As beauty brands court the middle-aged market, Boots No7 enters the fray with a new range

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No one can fail to notice that women are increasingly speaking out about menopause, with high profile activists such as Davina McCall, Mariella Frostrup and Lisa Snowdon leading the charge.

HRT’s spike in demand has been dubbed the “Davina Effect” after its television documentaries on the subject. With 13 million postmenopausal women in the UK, brands are scrambling to cater to this market.

In the world of skincare, only a few products have, so far, hinted at the M-word, such as Prai’s MenoGlow range (from £22, praibeauty.co.uk), Korres White Pine Meno- Reverse Serum-in-Moisturiser (£37.60, feelunique.com) and Vichy Neovadiol Perimenopause Plumping Day Cream (£32, boots.com).

But now Boots No7 has entered the fray. After launching his Protect & Perfect serum in 2007, he took the formulation one step further with his “miracle” peptide blend Matrixyl 3000 in 2014.

Women are getting more vocal about menopause with high profile campaigners. HRT’s spike in demand has been dubbed the “Davina Effect” after its television documentaries on the subject.

Now the brand has introduced No7 Menopause Skincare. The collection of four face products – a Matrixyl 3000+ night serum and cream and SPF day cream (all £32.95), plus a cooling face mist (£14.95) – has been ‘co-created’ by 7,000 post-menopausal women in the UK and US. , as the packaging also indicates.

But is specific menopause care anything more than a new marketing spin? GP Johanna Ward, founder of Zenii skincare, whose Rebalance menopause day and night cream (£85, zenii.co.uk) was released this week, says: “We need to avoid flooding the market with supposedly menopause-specific products that only sprinkle clinically proven ingredients and just use the term to sell ineffective skincare.

There is no doubt that No7 has done extensive research on the effects of estrogen loss during menopause. Their research with the University of Manchester found that skin loses plumpness, vitality and radiance as it is less able to make collagen, nourishing oils and hydrating hyaluronic acid, leaving skin in a constant state of low-level inflammation. Taking HRT – which restores estrogen – lessened all of these effects.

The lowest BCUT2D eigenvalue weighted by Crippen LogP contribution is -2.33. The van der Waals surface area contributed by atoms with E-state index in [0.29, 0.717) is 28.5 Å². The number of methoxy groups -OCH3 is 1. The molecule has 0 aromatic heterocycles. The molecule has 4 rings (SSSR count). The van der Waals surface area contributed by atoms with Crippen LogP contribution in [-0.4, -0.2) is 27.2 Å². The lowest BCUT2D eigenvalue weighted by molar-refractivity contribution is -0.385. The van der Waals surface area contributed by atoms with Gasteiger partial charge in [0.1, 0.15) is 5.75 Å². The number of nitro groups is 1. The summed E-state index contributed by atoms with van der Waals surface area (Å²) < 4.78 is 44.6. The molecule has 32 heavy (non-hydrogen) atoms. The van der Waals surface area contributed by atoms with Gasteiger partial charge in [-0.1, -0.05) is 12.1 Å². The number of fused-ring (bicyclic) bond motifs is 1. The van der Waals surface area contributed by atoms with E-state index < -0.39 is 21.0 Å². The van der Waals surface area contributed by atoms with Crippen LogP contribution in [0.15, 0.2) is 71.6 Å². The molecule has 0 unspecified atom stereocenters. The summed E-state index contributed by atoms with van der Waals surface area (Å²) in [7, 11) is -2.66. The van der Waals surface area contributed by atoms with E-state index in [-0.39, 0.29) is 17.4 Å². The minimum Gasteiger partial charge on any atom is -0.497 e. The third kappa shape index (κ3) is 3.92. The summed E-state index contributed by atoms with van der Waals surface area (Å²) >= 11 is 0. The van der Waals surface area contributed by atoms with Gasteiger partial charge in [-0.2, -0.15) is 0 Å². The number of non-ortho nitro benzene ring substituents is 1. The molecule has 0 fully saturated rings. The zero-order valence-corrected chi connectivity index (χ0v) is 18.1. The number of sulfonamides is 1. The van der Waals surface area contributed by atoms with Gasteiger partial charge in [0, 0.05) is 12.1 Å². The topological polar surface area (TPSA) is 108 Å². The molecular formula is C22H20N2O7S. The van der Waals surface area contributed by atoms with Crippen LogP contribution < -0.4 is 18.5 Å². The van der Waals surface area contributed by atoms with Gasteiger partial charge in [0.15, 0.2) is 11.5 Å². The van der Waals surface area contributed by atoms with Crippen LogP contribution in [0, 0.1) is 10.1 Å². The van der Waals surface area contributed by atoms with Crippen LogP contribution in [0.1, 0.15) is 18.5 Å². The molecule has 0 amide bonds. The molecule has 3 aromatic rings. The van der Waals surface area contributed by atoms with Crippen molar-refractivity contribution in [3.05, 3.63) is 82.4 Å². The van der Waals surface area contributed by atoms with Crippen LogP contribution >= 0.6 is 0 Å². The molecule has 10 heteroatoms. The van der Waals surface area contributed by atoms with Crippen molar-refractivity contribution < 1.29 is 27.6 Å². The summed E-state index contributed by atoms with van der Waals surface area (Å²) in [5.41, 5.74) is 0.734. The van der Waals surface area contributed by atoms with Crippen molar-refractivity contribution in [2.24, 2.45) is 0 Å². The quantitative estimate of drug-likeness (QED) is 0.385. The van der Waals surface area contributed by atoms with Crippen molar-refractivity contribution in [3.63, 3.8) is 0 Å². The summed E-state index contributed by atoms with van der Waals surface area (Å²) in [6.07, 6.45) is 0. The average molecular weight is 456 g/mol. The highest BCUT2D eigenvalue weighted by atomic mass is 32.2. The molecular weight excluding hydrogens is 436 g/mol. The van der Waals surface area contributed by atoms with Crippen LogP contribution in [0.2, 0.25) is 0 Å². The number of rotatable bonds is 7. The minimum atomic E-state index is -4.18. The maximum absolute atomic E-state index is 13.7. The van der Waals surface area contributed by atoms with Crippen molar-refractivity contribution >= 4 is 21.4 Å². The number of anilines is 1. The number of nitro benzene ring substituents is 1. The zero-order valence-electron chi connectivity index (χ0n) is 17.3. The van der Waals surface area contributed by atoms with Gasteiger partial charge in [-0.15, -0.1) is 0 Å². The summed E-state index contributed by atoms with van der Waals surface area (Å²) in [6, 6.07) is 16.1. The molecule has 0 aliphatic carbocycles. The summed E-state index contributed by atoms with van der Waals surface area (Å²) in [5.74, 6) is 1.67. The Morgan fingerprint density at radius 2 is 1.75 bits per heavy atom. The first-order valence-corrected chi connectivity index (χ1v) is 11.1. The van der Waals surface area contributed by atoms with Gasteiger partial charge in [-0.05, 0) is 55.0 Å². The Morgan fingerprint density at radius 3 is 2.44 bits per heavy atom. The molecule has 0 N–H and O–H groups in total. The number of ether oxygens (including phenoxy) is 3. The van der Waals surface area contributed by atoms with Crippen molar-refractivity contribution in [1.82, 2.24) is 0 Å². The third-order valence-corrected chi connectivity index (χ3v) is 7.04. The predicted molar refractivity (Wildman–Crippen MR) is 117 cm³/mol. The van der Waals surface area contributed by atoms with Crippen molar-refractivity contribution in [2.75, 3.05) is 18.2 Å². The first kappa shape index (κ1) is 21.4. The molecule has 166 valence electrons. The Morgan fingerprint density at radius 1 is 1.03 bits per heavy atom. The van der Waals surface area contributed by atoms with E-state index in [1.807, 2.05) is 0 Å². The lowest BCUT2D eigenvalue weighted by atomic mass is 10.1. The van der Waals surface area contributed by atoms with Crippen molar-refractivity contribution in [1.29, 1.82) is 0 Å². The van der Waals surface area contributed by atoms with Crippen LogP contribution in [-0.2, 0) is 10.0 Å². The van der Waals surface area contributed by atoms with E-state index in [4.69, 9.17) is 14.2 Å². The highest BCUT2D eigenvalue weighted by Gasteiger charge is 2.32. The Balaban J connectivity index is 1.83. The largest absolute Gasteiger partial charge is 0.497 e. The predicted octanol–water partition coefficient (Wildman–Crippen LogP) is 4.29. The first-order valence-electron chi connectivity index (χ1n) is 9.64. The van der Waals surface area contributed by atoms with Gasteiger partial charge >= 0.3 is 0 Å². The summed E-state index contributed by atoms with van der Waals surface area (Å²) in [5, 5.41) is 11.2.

They identified ingredients to balance these effects and married them with feedback from their “co-creators”. The resulting range focuses on soothing, rebalancing and building the skin barrier, and avoids potentially irritating actives such as retinol and acids.

It promises to encourage skin to “behave as if estrogen is always there” and targets six major menopausal issues: fine lines and wrinkles, lack of firmness, dullness, dryness, unevenness and redness. or sensitivity.

Women also reported dark circles and bags under the eyes, for which a Menopause Skin eye cream was released in January.

The women in the study loved it (93% said their skin felt soothed). But what does Fiona Brackenbury, independent skin specialist and facialist think?

“It’s well thought out,” she said. “They identified the most important elements: ceramides and lipids to replenish and strengthen the skin barrier, and soy peptides and isoflavones to combat loss of firmness.”

Having tried the range myself for a week, here is what my 54-year-old dry skin thinks…

RIDE WITH IT

No7 Menopause Skincare Instant Glow Serum, £32.95

No7 Menopause Skincare Instant Radiance Serum, £32.95.  The line's flagship product, with a cooling metal roller applicator, combines multivitamins and antioxidants to soothe, replenish radiance and build a skin barrier

No7 Menopause Skincare Instant Radiance Serum, £32.95. The line’s flagship product, with a cooling metal roller applicator, combines multivitamins and antioxidants to soothe, replenish radiance and build a skin barrier

SCIENCE: The line’s flagship product, with a cooling metal roller applicator, combines multivitamins and antioxidants to soothe, replenish radiance and build a skin barrier with ceramides (fats), niacimid (vitamin B3), hyaluronic acid and Japanese lily grass, plus soy isoflavones to bind to estrogen receptors and collagen.

HOW DOES IT LOOK? The milky serum felt instantly soothing on my face and neck, which washed it away like a sponge. I preferred to apply it with my fingers to avoid putting on too much.

VERDICT: A treatment that looks like a treat.

SOOTHING THE DAY

No7 Menopause Skincare Protect and Hydrate Day Cream, £32.95

SCIENCE: Lightly scented, lightweight cream that focuses on rebalancing, hydrating and soothing with niacinamide, bisabolol, antioxidants and SPF30.

HOW DOES IT LOOK? A good day cream. Not rich enough for me so I used a night cream underneath.

VERDICT: Nice, but expensive.

HOT BLITZERS

No7 Menopause Skincare Instant Glow Mist, £14.95

SCIENCE: Contains organic rose water and moisturizing glycerin to calm hot flashes and hydrate dry skin.

HOW DOES IT LOOK? Evaporates and cools quickly without sticking. The chill comes from the alcohol, which made my skin tight.

VERDICT: Discreet but drying.

NINJA NIGHT SWEATS

No7 Menopause Skincare Nourishing Night Cream, £32.95

No7 Menopause Skincare Nourishing Night Cream, £32.95.  Created with ingredients to tackle the six skincare concerns associated with menopause

No7 Menopause Skincare Nourishing Night Cream, £32.95. Created with ingredients to tackle the six skincare concerns associated with menopause

SCIENCE: Ingredients to tackle the six menopausal skincare concerns, plus shea butter for nutrition.

HOW DOES IT LOOK? My skin loved it. My night sweats were no match for its water retention shield. Skin was soft and supple eight hours later.

VERDICT: Beauty sleep in a jar.

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